The Minus 5 can't really be accused of being conventional, or doing the expected. Listening to their last four albums in sequence reveals a broad range of genre and soundscape experimentation. One gets the sense that the group has always been a clearinghouse for its songwriters' "other" ideas, the ones that don't quite fit in with the guitar-rock core of the bands that made them legends: R.E.M. (Peter Buck) and Young Fresh Fellows (Scott McCaughey).

So when I say that their new record, last week's Killingsworth, is different, well, I'm ultimately saying very little. What Buck and McCaughey have done this time out is make an alt-country album. Sort of. Kind of. A little. In some ways, it is unique among their records in its consistency of tone and instrumentation. This is helped along by using the same crew of backup musicians for the whole of the record (the Minus 5 have a tendency to rotate to whichever of their friends are best for a song, and they have a LOT of friends. Like the whole of the Seattle music scene).

With a focus on horrible death and doom (song titles range from The Dark Hand of Contagion to I Would Rather Sacrifice You to The Disembowelers), it is appropriate that Killingsworth's auxiliary musicians be made up largely of the lineup of disturbed Portland balladeers The Decemberists. The slide guitar and banjo that fill out this record's particularly mellow sound (NOT something you'd necessarily expect out of musicians from the Decemberists) are complemented by harmonies from further Portlanders the Shee Bee Gees, ultimately pulling together as a relaxed, well-crafted record.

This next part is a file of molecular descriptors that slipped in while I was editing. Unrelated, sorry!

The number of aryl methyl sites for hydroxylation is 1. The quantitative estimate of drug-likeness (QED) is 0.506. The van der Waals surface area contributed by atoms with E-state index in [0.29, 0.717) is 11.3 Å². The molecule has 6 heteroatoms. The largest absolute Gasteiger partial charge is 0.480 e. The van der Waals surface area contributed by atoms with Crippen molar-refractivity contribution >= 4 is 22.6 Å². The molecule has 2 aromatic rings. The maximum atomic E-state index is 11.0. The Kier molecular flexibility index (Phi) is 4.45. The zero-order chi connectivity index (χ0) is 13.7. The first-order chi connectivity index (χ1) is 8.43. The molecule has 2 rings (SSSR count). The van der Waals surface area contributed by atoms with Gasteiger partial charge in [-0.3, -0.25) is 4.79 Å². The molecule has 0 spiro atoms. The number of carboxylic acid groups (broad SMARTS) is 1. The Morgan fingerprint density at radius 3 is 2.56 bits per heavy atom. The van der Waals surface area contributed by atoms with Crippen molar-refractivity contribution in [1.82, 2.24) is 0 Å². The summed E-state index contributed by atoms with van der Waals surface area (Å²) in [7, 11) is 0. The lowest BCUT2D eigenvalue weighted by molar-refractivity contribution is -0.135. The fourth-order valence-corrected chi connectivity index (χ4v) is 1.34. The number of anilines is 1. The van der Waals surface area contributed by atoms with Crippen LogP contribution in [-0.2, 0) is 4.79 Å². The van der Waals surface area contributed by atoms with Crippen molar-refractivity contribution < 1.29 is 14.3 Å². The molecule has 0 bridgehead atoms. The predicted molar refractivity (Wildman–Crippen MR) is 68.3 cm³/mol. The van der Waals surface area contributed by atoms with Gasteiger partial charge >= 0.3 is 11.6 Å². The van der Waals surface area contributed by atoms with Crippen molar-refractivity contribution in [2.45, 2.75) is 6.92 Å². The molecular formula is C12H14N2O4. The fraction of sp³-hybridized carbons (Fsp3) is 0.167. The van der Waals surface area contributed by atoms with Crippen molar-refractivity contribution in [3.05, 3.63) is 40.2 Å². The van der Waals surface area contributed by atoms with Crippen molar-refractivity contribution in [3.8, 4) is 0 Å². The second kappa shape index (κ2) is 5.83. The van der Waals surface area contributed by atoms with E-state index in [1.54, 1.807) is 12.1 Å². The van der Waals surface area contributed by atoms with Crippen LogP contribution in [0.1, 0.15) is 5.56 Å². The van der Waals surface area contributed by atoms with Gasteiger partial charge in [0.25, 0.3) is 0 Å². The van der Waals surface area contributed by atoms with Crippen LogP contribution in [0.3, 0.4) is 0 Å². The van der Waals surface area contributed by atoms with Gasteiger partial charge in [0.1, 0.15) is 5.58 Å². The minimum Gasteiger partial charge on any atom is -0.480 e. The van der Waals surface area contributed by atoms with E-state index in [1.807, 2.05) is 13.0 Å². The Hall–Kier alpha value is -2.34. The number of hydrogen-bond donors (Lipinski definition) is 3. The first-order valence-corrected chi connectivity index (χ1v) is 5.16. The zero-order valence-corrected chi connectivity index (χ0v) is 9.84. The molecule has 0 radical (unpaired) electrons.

I'm most curious to see how this record pulls into their live show, where they have proven a consistent ability to distill the lush soundscapes and diverse lineups of their previous records into a four piece driving rock show. However they choose to perform this album, one thing is certain: it will be bitchin'. All the members of the Minus 5: Touring Edition have a long-standing and broad history of rocking the crap out of everything from tiny clubs to the largest arenas in the world.

The Minus 5 are playing Hell's Kitchen (3829 Sixth Ave., Tacoma, WA) with Canon Canyon, the Joshua Cain Band, and James Hilborne and the Painkillers, tonight at 9PM. $10, 21+, and well worth seeing on this, a rare occasion wherein a band actually stops in Tacoma between Portland and Seattle shows.